The Cornerstone Fund is a ministry of the United Church of Christ which allows churches to both invest and borrow toward greater financial health. The churches that borrow are usually looking to build. Literally. They are looking to construct some addition to their building to build upon the vitality of their ministry. Those that invest are looking to reap a little more than they’ve sown.
That’s a Biblical concept, of course. It’s one of those idioms that we throw around without really knowing where it comes from — and a concept that we struggle with particularly when the stewardship season rolls around. In the fall, this what most of our United Church of Christ churches do. They begin a pledge drive — encouraging each other to give generously. Sometimes this results with abundance. Sometimes we’re just barely meeting our budget.
I’ll be the first to say that I have weird attitudes about money. Those attitudes don’t often figure into my sermons — and I don’t spend that much time talking about budgets, but it’s always a question in ministry. So, on Saturday, I went to learn how I might Make Friends With Church Numbers. I learned that we’re more like distant cousins. We’re not really friends — as much as I try to address my strange attitudes taught to me by my parents and grandparents.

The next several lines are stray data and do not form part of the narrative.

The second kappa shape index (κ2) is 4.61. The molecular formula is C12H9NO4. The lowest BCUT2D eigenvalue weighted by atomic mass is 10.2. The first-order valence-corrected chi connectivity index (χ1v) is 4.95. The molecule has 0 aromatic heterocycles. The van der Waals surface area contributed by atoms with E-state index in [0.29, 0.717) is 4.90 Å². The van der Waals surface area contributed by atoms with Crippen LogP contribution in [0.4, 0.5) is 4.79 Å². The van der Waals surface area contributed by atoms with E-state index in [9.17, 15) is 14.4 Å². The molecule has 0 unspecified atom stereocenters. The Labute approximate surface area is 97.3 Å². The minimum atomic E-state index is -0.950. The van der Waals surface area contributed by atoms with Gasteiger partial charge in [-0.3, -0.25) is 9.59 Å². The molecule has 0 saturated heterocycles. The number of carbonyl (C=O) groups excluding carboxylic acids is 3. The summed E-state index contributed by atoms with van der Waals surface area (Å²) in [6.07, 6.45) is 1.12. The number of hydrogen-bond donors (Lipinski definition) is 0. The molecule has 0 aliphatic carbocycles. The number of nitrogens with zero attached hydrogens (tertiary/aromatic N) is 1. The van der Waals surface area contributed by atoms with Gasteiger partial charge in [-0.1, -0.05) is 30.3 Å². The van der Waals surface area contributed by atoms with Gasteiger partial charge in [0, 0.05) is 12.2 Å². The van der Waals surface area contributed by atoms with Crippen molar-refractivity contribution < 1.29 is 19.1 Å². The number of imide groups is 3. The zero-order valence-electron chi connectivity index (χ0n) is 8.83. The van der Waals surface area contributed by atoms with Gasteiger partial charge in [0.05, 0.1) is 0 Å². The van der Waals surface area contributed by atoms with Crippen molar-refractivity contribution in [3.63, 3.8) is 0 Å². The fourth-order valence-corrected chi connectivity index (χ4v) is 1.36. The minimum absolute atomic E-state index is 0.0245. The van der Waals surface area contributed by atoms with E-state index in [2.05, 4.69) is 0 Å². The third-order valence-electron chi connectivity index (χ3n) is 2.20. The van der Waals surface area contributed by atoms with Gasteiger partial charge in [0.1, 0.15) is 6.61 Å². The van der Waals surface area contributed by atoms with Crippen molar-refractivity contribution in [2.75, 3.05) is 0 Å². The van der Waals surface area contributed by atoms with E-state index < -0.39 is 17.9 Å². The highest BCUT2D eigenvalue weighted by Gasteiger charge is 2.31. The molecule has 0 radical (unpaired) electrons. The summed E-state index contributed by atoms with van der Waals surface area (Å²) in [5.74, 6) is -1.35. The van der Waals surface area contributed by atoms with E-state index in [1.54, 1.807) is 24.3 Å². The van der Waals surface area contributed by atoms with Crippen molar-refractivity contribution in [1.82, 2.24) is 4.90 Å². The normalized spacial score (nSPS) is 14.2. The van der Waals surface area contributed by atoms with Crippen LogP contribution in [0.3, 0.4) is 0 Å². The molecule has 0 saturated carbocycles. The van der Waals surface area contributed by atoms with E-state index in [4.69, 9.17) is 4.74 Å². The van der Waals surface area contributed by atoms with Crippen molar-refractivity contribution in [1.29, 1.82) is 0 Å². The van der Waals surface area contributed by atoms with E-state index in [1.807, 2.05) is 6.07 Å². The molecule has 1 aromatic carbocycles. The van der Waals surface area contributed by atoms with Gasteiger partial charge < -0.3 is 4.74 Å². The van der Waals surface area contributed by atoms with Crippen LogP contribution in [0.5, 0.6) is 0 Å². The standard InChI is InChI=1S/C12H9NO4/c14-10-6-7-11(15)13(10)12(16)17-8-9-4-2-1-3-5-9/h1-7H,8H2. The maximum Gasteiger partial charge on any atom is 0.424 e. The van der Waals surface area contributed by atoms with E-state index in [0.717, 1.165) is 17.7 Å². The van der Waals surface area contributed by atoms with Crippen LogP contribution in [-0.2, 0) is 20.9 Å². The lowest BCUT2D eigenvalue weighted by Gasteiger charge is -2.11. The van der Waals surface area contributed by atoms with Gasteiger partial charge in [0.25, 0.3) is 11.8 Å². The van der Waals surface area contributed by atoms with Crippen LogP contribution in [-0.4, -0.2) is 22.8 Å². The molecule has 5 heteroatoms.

In this seminar, I heard a stern reminder to talk about money. It’s something I haven’t heard since seminary where my preaching professor always encouraged us to talk about those things that no one ever wants to talk about. Most directly, I was told that time is not the same thing as money. This pulls me right back into the Bible — as it’s something I do preach. When those members of our congregation struggle with the affluence of the church I serve (and we are affluent), I remind them of the gifts that they give that are not financial. I remind them of the generosity offered in time and energy. I believe this is a gift and something that should be valued by our churches that are so often begging for volunteers as much as they are begging for money. (Yes, we do indeed beg.)
As I read this week’s gospel, I hear that familiar reminder in the Gospel of Luke that God really doesn’t care about the rich. God is much more concerned about the hungry people covered in sores who receive attention only from the dogs. The thrust of the lesson is indeed about reaping what you’ve sown — but it sure doesn’t sound quite so good for the rich man. Should he have given more financially? Or would his location change if he were to have actually give Lazarus his time? I believe the answer is both. Our time is as important as where we choose to invest our resources. Certainly, the work that the Mission Mall has offered points to this fact. It matters most where we choose to invest our time. Our resources can (and should) support that time — but our time is more valuable than gold (or fine linen and good food in the case of the rich man).
This question really does feel impossible. I feel as though I should just throw my hands up in despair and frustration — and pray to God that my dampened spirit doesn’t affect the ministry of the Stewardship Committee’s hard work. Lord, hear my prayer.